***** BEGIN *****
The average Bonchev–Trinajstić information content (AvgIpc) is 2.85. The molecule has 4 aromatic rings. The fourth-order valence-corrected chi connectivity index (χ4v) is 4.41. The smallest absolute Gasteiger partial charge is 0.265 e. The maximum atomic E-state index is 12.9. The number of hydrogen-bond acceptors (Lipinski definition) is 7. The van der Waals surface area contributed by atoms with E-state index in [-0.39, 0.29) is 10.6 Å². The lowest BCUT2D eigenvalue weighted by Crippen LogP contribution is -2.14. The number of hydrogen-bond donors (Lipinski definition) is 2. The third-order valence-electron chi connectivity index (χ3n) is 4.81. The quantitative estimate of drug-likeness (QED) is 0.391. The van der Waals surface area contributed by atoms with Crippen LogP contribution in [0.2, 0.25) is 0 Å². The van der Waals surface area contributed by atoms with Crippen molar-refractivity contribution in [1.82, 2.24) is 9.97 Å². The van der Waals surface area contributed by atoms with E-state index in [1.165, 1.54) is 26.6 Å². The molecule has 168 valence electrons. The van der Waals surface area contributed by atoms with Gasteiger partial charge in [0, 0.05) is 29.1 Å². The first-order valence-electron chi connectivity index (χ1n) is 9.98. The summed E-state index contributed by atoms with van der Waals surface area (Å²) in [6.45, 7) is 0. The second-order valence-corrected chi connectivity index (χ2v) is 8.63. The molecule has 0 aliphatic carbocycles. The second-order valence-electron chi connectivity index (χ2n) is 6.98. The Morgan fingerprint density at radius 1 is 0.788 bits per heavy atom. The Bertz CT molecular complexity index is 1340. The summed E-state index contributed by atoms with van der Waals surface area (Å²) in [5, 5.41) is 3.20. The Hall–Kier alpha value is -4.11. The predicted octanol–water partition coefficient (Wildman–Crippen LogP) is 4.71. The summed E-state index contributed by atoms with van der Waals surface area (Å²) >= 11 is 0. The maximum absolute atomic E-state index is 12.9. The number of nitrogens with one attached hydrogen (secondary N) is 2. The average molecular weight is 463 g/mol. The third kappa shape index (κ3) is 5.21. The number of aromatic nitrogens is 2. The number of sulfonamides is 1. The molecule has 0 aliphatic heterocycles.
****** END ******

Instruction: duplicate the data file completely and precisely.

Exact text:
The average Bonchev–Trinajstić information content (AvgIpc) is 2.85. The molecule has 4 aromatic rings. The fourth-order valence-corrected chi connectivity index (χ4v) is 4.41. The smallest absolute Gasteiger partial charge is 0.265 e. The maximum atomic E-state index is 12.9. The number of hydrogen-bond acceptors (Lipinski definition) is 7. The van der Waals surface area contributed by atoms with E-state index in [-0.39, 0.29) is 10.6 Å². The lowest BCUT2D eigenvalue weighted by Crippen LogP contribution is -2.14. The number of hydrogen-bond donors (Lipinski definition) is 2. The third-order valence-electron chi connectivity index (χ3n) is 4.81. The quantitative estimate of drug-likeness (QED) is 0.391. The van der Waals surface area contributed by atoms with Crippen LogP contribution in [0.2, 0.25) is 0 Å². The van der Waals surface area contributed by atoms with Crippen molar-refractivity contribution in [1.82, 2.24) is 9.97 Å². The van der Waals surface area contributed by atoms with E-state index in [1.165, 1.54) is 26.6 Å². The molecule has 168 valence electrons. The van der Waals surface area contributed by atoms with Gasteiger partial charge in [0, 0.05) is 29.1 Å². The first-order valence-electron chi connectivity index (χ1n) is 9.98. The summed E-state index contributed by atoms with van der Waals surface area (Å²) in [6.45, 7) is 0. The second-order valence-corrected chi connectivity index (χ2v) is 8.63. The molecule has 0 aliphatic carbocycles. The second-order valence-electron chi connectivity index (χ2n) is 6.98. The Morgan fingerprint density at radius 1 is 0.788 bits per heavy atom. The Bertz CT molecular complexity index is 1340. The summed E-state index contributed by atoms with van der Waals surface area (Å²) in [5, 5.41) is 3.20. The Hall–Kier alpha value is -4.11. The predicted octanol–water partition coefficient (Wildman–Crippen LogP) is 4.71. The summed E-state index contributed by atoms with van der Waals surface area (Å²) >= 11 is 0. The maximum absolute atomic E-state index is 12.9. The number of nitrogens with one attached hydrogen (secondary N) is 2. The average molecular weight is 463 g/mol. The third kappa shape index (κ3) is 5.21. The number of aromatic nitrogens is 2. The number of sulfonamides is 1. The molecule has 0 aliphatic heterocycles.